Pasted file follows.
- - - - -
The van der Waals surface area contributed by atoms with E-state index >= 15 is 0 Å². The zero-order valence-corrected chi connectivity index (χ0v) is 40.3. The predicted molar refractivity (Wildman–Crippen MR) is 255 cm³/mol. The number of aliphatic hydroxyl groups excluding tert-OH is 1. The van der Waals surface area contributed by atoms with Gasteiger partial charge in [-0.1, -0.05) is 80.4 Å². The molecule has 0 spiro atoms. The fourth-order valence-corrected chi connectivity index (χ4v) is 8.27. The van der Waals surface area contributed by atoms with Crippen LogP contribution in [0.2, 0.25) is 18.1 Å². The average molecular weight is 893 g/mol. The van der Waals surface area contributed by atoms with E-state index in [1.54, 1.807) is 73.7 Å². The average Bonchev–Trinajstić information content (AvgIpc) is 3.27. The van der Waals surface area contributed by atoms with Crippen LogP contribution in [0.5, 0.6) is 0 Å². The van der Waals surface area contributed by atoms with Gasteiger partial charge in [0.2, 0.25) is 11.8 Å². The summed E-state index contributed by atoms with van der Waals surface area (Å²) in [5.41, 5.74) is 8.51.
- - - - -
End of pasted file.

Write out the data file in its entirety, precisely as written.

The van der Waals surface area contributed by atoms with E-state index >= 15 is 0 Å². The zero-order valence-corrected chi connectivity index (χ0v) is 40.3. The predicted molar refractivity (Wildman–Crippen MR) is 255 cm³/mol. The number of aliphatic hydroxyl groups excluding tert-OH is 1. The van der Waals surface area contributed by atoms with Gasteiger partial charge in [-0.1, -0.05) is 80.4 Å². The molecule has 0 spiro atoms. The fourth-order valence-corrected chi connectivity index (χ4v) is 8.27. The van der Waals surface area contributed by atoms with Crippen LogP contribution in [0.2, 0.25) is 18.1 Å². The average molecular weight is 893 g/mol. The van der Waals surface area contributed by atoms with E-state index in [1.54, 1.807) is 73.7 Å². The average Bonchev–Trinajstić information content (AvgIpc) is 3.27. The van der Waals surface area contributed by atoms with Crippen LogP contribution in [0.5, 0.6) is 0 Å². The van der Waals surface area contributed by atoms with Gasteiger partial charge in [0.2, 0.25) is 11.8 Å². The summed E-state index contributed by atoms with van der Waals surface area (Å²) in [5.41, 5.74) is 8.51.